Wednesday, 24 June 2020

the battle of bamber bridge

On this evening in 1943, there was a mutiny among the ranks of segregated US service members stationed in the eponymous Lancashire village, provoked by racist attitudes and the lingering tension of reports of the distant Detroit riots (see also) sparked in part by mobilising the military and ramping up the manufacture of materiel. The village hosted a sustainment regiment of trucking and logistics engineering, a unit of the quartermaster corps, that was compromised exclusively of Black soldiers in one part of the village and another military police detachment in another, whom were white.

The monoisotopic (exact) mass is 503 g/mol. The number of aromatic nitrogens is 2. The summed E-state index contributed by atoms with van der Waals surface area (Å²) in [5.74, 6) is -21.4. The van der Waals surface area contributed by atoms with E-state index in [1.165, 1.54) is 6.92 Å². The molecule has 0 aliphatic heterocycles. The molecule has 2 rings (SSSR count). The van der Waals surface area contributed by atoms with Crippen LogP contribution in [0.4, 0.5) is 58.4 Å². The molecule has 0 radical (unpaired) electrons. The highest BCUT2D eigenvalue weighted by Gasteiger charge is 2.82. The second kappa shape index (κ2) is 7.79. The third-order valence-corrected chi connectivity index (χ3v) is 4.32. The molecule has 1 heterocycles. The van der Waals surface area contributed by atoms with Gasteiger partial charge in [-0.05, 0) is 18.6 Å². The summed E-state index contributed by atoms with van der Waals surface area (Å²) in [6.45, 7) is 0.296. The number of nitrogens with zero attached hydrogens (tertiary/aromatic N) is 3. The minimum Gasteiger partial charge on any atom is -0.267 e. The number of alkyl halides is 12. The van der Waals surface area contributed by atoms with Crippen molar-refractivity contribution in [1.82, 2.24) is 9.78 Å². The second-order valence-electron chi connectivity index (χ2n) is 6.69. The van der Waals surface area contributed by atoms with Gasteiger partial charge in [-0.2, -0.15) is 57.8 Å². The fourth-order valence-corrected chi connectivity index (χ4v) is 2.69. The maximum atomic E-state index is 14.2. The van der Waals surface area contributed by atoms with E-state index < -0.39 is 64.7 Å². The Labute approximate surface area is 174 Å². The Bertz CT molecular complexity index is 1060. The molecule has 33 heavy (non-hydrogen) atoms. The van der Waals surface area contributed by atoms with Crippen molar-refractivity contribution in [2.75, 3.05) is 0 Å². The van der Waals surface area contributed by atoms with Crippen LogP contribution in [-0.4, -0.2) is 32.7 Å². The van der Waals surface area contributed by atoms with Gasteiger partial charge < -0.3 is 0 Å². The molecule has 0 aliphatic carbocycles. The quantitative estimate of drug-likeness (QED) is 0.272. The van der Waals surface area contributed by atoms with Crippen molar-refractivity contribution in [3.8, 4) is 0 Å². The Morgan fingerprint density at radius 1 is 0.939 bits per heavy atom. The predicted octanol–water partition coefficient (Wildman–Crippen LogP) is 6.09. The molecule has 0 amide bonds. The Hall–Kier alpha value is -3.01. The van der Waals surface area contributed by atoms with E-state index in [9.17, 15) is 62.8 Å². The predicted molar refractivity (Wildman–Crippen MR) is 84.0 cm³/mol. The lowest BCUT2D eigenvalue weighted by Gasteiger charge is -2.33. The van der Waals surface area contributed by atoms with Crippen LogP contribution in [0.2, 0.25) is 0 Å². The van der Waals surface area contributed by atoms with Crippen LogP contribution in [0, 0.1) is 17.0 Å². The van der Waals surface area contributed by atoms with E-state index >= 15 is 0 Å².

Accounts of hospitality and accommodation vary slightly but according to most sources, the villagers were welcoming and supportive of their quartermaster unit—and in any case, treated immensely better abroad than at home—and when American commanders insisted that a separate bar be established, all three publicans, landlords posted “Black Troops Only” signs. Tensions rose at Ye Old Hob Inn during a confrontation between an MP patrol and a private accused of being improperly dressed during leisure hours and at the pub without a pass. The brawl turned violent when the armed MPs turned their machine guns on the others, whom were forced to raid their unit’s armoury in self-defence. Locals defended the GIs at the pub, siding with them as being attacked unprovoked. Once the melee had ended by the next afternoon, one was dead and seven were injured, with court martial proceedings taken up immediately. Though the mutiny was censored from the press and not disclosed until decades later, institutional reforms were almost immediate, with commands restructured and racist officers removed from leadership positions, and while still segregated generally for years longer, morale for Black soldiers stationed in Europe markedly improved and MP patrols were integrated and required to have a diverse makeup.